Monday, 30 March 2015

Saturday, March 28, 2015 Africa’s original sin, in the words of Singapore’s founding father Lee Kuan Yew

A vigil guard at his post as Singapore's late former prime minister Lee Kuan Yew lies in state at Parliament House in Singapore on March 28, 2015. PHOTO | ADEK BERRY 
A vigil guard at his post as Singapore's late former prime minister Lee Kuan Yew lies in state at Parliament House in Singapore on March 28, 2015. PHOTO | ADEK BERRY |  AFP

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Lee Kuan Yew, Singapore’s founding father who breathed his last on Monday, was brutally honest in his assessment of the prospects of the newly independent African nations.
From his experience interacting and observing the behaviour of our own founding fathers at international meetings and state visits, the man lionised for transforming Singapore into a wealthy modern state came out with some choice descriptions of selected leaders and events on the continent in his autobiography, From Third World to First, that point to Africa’s original sin.
On the culture of coups in the 1960s: I was not optimistic about Africa. In less than 10 years after independence in 1957, Nigeria had had a coup and Ghana a failed coup. I thought their tribal loyalties were stronger than their sense of common nationhood.
On Chief Festus, Nigeria’s finance minister, in 1966: The night before the meeting, Sir Abubakar Tafawa Belewa gave us a banquet in the hotel. Raja and I were seated opposite a hefty Nigerian, Chief Festus, their finance minister.
The conversation is still fresh in my mind. He was going to retire soon, he said. He had done enough for his country and now had to look after his business, a shoe factory.
As finance minister, he had imposed a tax on imported shoes so that Nigeria could make shoes … I went to bed that night convinced that they were a different people playing to a different set of rules.
On Krobo Edusei, Ghana’s minister for presidential affairs, in 1966: On our arrival at Accra, the person who came up to the aircraft to greet me was Krobo Edusei, the minister for presidential affairs.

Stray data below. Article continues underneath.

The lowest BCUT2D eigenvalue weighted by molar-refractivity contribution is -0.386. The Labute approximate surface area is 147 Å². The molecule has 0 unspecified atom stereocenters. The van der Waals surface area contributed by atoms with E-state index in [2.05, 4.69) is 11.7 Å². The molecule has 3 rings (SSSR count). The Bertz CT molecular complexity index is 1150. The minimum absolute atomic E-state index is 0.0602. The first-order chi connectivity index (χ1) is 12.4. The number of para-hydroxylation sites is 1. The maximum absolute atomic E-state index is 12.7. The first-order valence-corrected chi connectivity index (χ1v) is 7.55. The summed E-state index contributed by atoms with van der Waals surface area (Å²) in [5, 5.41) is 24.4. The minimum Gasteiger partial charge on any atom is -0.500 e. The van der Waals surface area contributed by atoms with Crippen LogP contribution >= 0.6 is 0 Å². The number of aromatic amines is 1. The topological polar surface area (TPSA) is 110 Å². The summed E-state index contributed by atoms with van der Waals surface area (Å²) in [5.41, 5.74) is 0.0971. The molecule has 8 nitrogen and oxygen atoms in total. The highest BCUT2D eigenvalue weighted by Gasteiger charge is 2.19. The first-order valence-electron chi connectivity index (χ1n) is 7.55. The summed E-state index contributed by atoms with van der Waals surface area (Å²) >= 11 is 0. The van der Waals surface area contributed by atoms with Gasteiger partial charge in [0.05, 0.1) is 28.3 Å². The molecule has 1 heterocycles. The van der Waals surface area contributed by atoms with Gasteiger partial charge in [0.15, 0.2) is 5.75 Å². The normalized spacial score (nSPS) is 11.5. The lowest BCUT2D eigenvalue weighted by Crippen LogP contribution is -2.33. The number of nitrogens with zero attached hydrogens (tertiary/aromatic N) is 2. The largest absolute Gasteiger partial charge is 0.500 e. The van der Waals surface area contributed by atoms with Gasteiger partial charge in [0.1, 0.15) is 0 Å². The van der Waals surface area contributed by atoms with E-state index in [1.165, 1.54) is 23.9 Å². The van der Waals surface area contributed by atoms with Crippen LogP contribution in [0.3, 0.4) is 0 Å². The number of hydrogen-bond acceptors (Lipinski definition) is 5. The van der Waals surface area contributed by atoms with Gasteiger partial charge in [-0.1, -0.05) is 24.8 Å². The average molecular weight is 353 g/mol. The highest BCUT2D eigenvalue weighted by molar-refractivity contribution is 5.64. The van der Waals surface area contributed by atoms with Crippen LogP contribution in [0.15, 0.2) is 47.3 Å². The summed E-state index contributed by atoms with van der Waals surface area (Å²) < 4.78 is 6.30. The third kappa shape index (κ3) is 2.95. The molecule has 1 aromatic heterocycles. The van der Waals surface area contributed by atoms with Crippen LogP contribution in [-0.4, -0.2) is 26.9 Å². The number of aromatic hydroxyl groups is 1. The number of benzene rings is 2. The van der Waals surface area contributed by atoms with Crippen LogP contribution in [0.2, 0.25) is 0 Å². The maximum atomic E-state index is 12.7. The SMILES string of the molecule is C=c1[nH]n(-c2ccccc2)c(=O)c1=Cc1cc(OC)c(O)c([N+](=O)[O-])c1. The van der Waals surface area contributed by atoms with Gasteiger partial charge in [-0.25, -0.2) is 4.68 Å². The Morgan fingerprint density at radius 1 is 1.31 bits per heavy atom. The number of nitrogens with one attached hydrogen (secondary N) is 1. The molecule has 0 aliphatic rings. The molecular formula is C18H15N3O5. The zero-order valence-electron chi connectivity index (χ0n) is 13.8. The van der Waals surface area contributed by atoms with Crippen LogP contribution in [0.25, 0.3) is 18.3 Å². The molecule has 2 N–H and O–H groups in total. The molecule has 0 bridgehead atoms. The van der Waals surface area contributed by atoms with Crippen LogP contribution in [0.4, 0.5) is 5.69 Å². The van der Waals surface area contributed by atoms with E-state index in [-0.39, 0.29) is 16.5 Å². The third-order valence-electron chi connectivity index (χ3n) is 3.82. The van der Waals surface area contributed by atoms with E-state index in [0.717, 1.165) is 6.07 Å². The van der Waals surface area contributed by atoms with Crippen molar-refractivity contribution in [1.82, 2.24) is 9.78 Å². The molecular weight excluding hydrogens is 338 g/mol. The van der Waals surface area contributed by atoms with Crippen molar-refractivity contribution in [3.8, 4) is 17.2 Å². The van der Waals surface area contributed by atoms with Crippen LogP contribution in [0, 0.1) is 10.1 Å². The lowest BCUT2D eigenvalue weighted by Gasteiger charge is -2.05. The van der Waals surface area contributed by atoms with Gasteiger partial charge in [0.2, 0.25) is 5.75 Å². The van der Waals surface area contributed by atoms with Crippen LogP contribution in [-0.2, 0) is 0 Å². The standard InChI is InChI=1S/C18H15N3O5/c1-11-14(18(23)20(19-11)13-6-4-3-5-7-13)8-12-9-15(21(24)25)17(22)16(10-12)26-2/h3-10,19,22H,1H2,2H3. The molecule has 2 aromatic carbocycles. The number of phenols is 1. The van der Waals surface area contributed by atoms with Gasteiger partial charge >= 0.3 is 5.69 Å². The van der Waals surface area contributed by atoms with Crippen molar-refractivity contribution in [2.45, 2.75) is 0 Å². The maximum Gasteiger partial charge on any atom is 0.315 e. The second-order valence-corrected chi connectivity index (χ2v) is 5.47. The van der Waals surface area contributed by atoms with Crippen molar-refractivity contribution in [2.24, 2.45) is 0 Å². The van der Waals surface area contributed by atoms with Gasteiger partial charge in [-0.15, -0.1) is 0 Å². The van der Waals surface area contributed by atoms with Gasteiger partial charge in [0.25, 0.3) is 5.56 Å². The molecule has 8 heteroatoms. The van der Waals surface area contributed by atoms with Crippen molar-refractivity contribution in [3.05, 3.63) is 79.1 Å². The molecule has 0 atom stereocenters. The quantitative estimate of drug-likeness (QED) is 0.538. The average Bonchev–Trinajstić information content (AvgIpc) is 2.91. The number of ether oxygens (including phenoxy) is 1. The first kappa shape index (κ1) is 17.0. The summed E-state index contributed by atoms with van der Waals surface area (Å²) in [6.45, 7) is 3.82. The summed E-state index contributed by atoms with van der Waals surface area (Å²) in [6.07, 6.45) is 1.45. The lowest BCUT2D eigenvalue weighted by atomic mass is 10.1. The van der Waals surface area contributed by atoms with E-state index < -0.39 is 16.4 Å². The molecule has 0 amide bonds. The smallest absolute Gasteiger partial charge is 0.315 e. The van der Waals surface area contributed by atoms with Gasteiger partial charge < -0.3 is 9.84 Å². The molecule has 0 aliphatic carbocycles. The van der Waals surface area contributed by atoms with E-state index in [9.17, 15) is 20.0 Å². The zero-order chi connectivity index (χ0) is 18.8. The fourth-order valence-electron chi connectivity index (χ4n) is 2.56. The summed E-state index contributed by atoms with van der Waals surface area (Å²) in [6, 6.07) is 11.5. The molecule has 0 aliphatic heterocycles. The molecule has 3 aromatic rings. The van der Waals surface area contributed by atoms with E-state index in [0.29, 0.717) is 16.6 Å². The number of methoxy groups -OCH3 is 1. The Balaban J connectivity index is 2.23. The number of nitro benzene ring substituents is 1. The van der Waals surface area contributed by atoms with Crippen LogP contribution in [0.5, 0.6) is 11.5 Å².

He had gained notoriety as a corrupt minister who had bought himself a golden bedstead, a story much publicised in the world press …
On my second night in Accra, he took me to a nightclub in Accra. He proudly announced that he was the owner and that all VIPs would enjoy their evenings there.
On Kamuzu Banda, Malawi’s founding father: He was quite a character, with his sunglasses even indoors and at night, and his buxom young African lady companion. He looked old but spoke with vigour, waving his fly whisk to emphasise his points. (1971 Commonwealth meeting in Singapore)
On Kenneth Kaunda, Zambia’s founding father: Prime Minister Kenneth Kaunda’s major preoccupation was politics, black versus white politics, not the economics of growth for Zambia. He remained as president until the 1990s when, to his credit, he conducted a fair election and lost.
On lavish lifestyles displayed by Third World leaders at Commonwealth meetings: All leaders were equal at the conference table, but those from heavyweight countries showed that they were more equal by arriving in big private jets, the British in their VC 10s and Comets, and the Canadians in Boeings … Those African presidents whose countries were then better off, like Kenya and Nigeria, also had special aircraft.
I wondered why they did not set out to impress the world that they were poor and in dire need of assistance.
Otieno Otieno is chief sub-editor, Business Daily. @otienootieno

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